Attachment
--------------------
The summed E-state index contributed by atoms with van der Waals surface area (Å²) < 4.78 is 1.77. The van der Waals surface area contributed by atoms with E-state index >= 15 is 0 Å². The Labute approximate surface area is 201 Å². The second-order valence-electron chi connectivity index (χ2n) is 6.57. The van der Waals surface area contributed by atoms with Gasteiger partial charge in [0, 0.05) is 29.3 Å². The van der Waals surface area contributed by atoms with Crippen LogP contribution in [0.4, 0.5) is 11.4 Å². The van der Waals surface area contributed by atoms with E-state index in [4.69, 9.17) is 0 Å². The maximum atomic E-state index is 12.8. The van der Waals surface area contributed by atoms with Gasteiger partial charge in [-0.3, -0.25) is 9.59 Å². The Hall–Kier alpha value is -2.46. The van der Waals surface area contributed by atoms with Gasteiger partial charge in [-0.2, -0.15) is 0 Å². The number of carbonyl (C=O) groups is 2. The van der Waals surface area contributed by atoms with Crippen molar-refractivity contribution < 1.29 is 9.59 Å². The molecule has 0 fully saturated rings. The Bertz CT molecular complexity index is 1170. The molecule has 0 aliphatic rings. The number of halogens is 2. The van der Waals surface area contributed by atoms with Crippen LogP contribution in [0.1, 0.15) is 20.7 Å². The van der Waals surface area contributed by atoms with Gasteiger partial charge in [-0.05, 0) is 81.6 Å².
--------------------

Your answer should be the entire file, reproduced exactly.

The summed E-state index contributed by atoms with van der Waals surface area (Å²) < 4.78 is 1.77. The van der Waals surface area contributed by atoms with E-state index >= 15 is 0 Å². The Labute approximate surface area is 201 Å². The second-order valence-electron chi connectivity index (χ2n) is 6.57. The van der Waals surface area contributed by atoms with Gasteiger partial charge in [0, 0.05) is 29.3 Å². The van der Waals surface area contributed by atoms with Crippen LogP contribution in [0.4, 0.5) is 11.4 Å². The van der Waals surface area contributed by atoms with E-state index in [4.69, 9.17) is 0 Å². The maximum atomic E-state index is 12.8. The van der Waals surface area contributed by atoms with Gasteiger partial charge in [-0.3, -0.25) is 9.59 Å². The Hall–Kier alpha value is -2.46. The van der Waals surface area contributed by atoms with Gasteiger partial charge in [-0.2, -0.15) is 0 Å². The number of carbonyl (C=O) groups is 2. The van der Waals surface area contributed by atoms with Crippen molar-refractivity contribution < 1.29 is 9.59 Å². The molecule has 0 fully saturated rings. The Bertz CT molecular complexity index is 1170. The molecule has 0 aliphatic rings. The number of halogens is 2. The van der Waals surface area contributed by atoms with Crippen LogP contribution in [0.1, 0.15) is 20.7 Å². The van der Waals surface area contributed by atoms with Gasteiger partial charge in [-0.05, 0) is 81.6 Å².